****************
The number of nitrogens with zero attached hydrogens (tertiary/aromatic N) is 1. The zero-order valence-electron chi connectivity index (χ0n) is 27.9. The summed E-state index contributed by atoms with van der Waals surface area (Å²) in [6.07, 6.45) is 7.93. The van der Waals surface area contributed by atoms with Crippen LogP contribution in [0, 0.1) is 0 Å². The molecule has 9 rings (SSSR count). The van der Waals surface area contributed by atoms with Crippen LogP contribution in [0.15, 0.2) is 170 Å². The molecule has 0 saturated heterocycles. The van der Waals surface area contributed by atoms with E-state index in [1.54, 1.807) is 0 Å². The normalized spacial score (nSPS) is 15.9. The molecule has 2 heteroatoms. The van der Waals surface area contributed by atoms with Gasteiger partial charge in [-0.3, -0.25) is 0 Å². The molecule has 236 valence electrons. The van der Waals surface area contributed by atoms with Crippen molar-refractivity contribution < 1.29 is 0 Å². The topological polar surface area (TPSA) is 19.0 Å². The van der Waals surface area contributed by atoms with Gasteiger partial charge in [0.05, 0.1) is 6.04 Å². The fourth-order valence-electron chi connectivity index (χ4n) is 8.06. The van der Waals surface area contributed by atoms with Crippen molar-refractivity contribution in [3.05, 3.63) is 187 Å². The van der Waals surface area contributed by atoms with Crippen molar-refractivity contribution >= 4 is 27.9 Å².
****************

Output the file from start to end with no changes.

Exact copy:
The number of nitrogens with zero attached hydrogens (tertiary/aromatic N) is 1. The zero-order valence-electron chi connectivity index (χ0n) is 27.9. The summed E-state index contributed by atoms with van der Waals surface area (Å²) in [6.07, 6.45) is 7.93. The van der Waals surface area contributed by atoms with Crippen LogP contribution in [0, 0.1) is 0 Å². The molecule has 9 rings (SSSR count). The van der Waals surface area contributed by atoms with Crippen LogP contribution in [0.15, 0.2) is 170 Å². The molecule has 0 saturated heterocycles. The van der Waals surface area contributed by atoms with E-state index in [1.54, 1.807) is 0 Å². The normalized spacial score (nSPS) is 15.9. The molecule has 2 heteroatoms. The van der Waals surface area contributed by atoms with Gasteiger partial charge in [-0.3, -0.25) is 0 Å². The molecule has 236 valence electrons. The van der Waals surface area contributed by atoms with Crippen molar-refractivity contribution < 1.29 is 0 Å². The topological polar surface area (TPSA) is 19.0 Å². The van der Waals surface area contributed by atoms with Gasteiger partial charge in [0.05, 0.1) is 6.04 Å². The fourth-order valence-electron chi connectivity index (χ4n) is 8.06. The van der Waals surface area contributed by atoms with Crippen molar-refractivity contribution in [3.05, 3.63) is 187 Å². The van der Waals surface area contributed by atoms with Crippen molar-refractivity contribution >= 4 is 27.9 Å².